The logo used by the Hezbollah Brigades is nearly an exact match of the one used by Lebanese Hezbollah, which is directly supported by Iran. The logo shows an arm extended vertically, with the fist grasping an AK-47 assault rifle.

US forces captured Ali Mussa Daqduq inside Iraq in early 2007. Daqduq is a senior Hezbollah commander who was tasked with setting up the Mahdi Army Special Groups along the same lines as the Lebanese terror group.

Other senior Qods Force operatives have been captured inside Iraq, including one of the Qods Force's regional commanders inside Iraq.

Earlier this week, US forces captured an operative who was described as being "part of the most senior social and operational circles of Special Groups." The raid occurred at Baghdad International Airport as the operative got off a plane from Lebanon.

"The man has been known to travel in and out of Iraq to neighboring nations including Iran and Lebanon, where it is believed he meets and helps run the Iranian-backed Special Groups in Iraq," Multinational Forces-Iraq reported in a press release.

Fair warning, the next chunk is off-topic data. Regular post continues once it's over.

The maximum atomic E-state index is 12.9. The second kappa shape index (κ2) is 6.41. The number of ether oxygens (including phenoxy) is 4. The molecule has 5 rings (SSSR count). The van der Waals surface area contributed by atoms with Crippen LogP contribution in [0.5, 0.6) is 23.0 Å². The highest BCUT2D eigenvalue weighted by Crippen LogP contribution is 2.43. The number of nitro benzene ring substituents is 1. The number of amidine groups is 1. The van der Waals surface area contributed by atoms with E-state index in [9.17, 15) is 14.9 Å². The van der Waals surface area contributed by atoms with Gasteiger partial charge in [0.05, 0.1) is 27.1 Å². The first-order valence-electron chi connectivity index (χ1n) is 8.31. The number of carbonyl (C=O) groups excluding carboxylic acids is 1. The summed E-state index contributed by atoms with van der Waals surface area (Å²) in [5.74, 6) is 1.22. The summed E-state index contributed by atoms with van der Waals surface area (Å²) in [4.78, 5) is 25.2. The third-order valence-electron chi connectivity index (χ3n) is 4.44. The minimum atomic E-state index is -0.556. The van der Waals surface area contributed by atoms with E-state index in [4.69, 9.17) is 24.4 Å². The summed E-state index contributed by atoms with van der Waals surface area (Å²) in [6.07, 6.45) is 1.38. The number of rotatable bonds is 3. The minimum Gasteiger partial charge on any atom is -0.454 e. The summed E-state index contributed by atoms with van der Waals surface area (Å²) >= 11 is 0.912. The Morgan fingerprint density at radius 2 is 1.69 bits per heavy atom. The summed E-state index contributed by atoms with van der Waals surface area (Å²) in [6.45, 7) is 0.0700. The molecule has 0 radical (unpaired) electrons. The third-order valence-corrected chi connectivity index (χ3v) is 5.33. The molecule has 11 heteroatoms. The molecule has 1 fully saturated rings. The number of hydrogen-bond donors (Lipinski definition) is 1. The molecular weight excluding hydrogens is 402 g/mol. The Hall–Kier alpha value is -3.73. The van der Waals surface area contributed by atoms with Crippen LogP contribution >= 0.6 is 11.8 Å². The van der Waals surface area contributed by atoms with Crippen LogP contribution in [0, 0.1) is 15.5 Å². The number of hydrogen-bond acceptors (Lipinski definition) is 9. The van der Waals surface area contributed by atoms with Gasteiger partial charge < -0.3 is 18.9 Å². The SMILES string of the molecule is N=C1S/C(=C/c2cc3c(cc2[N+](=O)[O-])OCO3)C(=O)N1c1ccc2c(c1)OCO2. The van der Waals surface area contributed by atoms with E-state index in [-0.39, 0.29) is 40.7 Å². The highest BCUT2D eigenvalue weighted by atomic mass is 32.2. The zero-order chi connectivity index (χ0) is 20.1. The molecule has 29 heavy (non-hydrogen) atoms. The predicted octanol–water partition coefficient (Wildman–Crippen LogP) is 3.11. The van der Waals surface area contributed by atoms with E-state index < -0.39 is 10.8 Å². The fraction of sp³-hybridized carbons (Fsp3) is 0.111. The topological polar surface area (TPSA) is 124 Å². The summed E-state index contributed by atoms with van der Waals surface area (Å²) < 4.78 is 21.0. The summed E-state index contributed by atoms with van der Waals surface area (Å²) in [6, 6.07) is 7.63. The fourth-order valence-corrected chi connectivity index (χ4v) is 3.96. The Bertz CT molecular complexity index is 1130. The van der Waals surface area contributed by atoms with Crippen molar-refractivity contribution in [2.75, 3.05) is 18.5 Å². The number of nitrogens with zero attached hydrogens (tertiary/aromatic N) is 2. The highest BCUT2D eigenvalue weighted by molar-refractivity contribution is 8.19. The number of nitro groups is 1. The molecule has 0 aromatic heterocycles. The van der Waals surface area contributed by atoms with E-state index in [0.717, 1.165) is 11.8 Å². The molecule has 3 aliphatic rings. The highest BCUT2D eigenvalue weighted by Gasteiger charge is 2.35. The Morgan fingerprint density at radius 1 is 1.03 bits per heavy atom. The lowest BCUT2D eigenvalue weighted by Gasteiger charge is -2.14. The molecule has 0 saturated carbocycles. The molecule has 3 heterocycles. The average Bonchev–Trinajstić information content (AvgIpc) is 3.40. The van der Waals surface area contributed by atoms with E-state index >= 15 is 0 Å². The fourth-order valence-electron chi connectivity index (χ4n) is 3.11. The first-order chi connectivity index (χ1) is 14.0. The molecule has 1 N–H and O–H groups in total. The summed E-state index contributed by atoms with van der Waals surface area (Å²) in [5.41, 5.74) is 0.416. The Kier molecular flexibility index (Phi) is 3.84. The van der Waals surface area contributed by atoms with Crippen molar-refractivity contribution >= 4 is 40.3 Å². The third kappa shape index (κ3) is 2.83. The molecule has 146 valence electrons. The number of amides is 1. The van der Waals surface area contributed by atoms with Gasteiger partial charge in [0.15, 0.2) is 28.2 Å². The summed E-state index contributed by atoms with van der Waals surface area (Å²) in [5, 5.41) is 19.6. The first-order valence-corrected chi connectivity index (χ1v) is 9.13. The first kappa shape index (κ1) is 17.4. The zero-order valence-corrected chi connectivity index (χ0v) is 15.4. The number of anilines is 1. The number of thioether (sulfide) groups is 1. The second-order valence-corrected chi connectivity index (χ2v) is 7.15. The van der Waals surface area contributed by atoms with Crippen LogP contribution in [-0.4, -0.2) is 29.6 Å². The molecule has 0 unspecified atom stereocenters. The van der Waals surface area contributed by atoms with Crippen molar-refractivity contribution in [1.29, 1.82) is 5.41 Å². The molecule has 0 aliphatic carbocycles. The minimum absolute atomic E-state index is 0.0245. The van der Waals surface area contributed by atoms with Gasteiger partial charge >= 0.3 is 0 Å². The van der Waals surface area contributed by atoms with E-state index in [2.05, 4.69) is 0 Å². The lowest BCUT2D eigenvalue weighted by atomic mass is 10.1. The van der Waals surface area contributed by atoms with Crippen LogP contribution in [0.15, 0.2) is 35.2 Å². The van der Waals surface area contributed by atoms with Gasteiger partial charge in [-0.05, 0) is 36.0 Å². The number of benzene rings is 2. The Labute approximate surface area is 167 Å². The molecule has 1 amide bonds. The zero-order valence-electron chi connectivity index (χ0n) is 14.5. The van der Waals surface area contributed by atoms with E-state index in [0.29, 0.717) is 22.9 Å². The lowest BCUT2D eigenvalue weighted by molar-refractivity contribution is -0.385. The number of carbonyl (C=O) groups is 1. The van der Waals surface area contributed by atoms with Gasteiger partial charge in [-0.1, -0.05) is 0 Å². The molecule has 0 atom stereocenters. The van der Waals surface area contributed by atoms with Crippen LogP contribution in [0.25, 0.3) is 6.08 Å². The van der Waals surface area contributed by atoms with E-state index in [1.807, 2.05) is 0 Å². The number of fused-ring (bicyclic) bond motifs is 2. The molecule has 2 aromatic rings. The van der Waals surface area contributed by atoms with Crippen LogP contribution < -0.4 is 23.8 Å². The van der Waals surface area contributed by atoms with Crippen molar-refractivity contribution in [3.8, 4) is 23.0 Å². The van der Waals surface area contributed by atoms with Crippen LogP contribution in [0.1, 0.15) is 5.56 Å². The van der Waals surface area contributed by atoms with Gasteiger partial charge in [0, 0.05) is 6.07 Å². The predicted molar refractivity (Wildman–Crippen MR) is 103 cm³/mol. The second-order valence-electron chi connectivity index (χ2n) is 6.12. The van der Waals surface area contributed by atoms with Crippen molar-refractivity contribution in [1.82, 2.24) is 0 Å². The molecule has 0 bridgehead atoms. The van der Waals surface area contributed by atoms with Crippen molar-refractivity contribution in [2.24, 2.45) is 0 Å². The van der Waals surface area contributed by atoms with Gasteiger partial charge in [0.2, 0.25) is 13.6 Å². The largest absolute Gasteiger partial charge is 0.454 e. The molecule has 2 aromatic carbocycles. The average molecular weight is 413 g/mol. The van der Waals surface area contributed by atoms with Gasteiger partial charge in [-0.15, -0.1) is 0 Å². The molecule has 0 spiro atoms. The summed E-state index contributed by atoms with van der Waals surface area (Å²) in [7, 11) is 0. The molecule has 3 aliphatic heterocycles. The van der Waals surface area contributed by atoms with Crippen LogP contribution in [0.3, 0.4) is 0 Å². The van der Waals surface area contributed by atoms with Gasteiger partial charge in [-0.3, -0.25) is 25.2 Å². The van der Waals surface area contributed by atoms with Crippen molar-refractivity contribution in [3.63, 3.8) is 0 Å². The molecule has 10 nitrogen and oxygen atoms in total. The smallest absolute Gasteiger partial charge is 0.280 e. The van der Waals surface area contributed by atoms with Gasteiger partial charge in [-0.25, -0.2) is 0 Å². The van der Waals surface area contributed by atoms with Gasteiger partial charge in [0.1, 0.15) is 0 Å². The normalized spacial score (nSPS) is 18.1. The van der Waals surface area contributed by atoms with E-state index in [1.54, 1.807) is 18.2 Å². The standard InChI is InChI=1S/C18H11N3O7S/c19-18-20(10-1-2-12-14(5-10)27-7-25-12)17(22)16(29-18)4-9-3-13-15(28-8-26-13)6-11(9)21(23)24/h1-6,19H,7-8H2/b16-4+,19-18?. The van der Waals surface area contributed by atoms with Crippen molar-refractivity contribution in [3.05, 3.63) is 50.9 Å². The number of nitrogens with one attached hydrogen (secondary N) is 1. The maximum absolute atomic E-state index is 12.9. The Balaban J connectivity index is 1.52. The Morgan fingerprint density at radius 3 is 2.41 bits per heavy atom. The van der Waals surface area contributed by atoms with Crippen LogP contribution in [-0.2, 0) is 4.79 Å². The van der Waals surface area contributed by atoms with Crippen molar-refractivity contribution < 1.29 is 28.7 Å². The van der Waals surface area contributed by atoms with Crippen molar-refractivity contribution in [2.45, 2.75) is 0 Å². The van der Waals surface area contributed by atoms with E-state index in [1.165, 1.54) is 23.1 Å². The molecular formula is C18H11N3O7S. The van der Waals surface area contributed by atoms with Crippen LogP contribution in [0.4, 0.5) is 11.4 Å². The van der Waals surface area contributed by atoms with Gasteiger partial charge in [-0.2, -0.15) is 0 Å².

The Iraqi and US media later reported that Ali al Lami, the head of Iraq's de-Baathification committee, was the Special Groups leader detained at the airport. Al Lami is reportedly the Sadrist movement, and an ally of Ahmed Chalabi, the leader of the Iraqi National Congress political party. Chalabi, the former oil minister and deputy prime minister during the interim government, has been accused of providing intelligence to Iran after he fell out of favor with the US and his party failed to win a seat in parliament.



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READER COMMENTS: "Coalition forces target Hezbollah Brigades in Baghdad"

Posted by Nic at August 31, 2008 11:15 AM ET:

Question: What happens to an Iranian agent after he is captured? Are they put on trial? If so, by whom? Does being Hezbollah or Qods make any difference to location of imprisionment? I ask this because some military personnel had earlier complained about a "catch and release" program. These Iranians are a nasty piece of work and they intend to do us continual harm. And when they get out there will be an Iranian Jimmy Conway to say " I'm not mad, I'm proud of you. You took your first pinch like a man and you learn two great things in your life. Look at me, never rat on your friends and always keep your mouth shut."